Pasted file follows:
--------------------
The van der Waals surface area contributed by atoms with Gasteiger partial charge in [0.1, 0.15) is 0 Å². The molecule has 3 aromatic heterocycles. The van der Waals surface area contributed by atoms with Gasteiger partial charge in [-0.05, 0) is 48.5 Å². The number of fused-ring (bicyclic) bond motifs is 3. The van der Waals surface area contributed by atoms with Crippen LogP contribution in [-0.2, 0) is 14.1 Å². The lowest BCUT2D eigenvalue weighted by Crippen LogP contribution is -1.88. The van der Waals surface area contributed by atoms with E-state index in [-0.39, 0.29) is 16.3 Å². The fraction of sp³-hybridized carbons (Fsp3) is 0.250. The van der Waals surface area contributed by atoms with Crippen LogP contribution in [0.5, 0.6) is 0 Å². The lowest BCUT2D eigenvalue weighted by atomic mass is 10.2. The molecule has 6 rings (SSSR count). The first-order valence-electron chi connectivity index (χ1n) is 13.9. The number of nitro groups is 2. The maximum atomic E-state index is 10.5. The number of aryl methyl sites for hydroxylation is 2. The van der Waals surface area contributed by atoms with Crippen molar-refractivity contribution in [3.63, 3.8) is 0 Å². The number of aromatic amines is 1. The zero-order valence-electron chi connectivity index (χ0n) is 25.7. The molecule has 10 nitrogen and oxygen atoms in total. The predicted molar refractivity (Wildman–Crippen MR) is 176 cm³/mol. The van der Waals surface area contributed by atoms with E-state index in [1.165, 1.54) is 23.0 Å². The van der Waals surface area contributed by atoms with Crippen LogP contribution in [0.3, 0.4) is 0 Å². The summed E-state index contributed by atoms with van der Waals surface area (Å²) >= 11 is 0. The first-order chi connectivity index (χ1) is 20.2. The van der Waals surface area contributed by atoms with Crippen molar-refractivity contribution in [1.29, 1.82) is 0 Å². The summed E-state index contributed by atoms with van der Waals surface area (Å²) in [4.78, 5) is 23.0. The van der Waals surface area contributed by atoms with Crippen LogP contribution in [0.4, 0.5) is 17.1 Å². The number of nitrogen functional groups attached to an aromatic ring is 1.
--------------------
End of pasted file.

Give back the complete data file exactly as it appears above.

The van der Waals surface area contributed by atoms with Gasteiger partial charge in [0.1, 0.15) is 0 Å². The molecule has 3 aromatic heterocycles. The van der Waals surface area contributed by atoms with Gasteiger partial charge in [-0.05, 0) is 48.5 Å². The number of fused-ring (bicyclic) bond motifs is 3. The van der Waals surface area contributed by atoms with Crippen LogP contribution in [-0.2, 0) is 14.1 Å². The lowest BCUT2D eigenvalue weighted by Crippen LogP contribution is -1.88. The van der Waals surface area contributed by atoms with E-state index in [-0.39, 0.29) is 16.3 Å². The fraction of sp³-hybridized carbons (Fsp3) is 0.250. The van der Waals surface area contributed by atoms with Crippen LogP contribution in [0.5, 0.6) is 0 Å². The lowest BCUT2D eigenvalue weighted by atomic mass is 10.2. The molecule has 6 rings (SSSR count). The first-order valence-electron chi connectivity index (χ1n) is 13.9. The number of nitro groups is 2. The maximum atomic E-state index is 10.5. The number of aryl methyl sites for hydroxylation is 2. The van der Waals surface area contributed by atoms with Crippen molar-refractivity contribution in [3.63, 3.8) is 0 Å². The number of aromatic amines is 1. The zero-order valence-electron chi connectivity index (χ0n) is 25.7. The molecule has 10 nitrogen and oxygen atoms in total. The predicted molar refractivity (Wildman–Crippen MR) is 176 cm³/mol. The van der Waals surface area contributed by atoms with E-state index in [1.165, 1.54) is 23.0 Å². The van der Waals surface area contributed by atoms with Crippen LogP contribution in [0.3, 0.4) is 0 Å². The summed E-state index contributed by atoms with van der Waals surface area (Å²) >= 11 is 0. The first-order chi connectivity index (χ1) is 20.2. The van der Waals surface area contributed by atoms with Crippen molar-refractivity contribution in [1.29, 1.82) is 0 Å². The summed E-state index contributed by atoms with van der Waals surface area (Å²) in [4.78, 5) is 23.0. The van der Waals surface area contributed by atoms with Crippen LogP contribution in [0.4, 0.5) is 17.1 Å². The number of nitrogen functional groups attached to an aromatic ring is 1.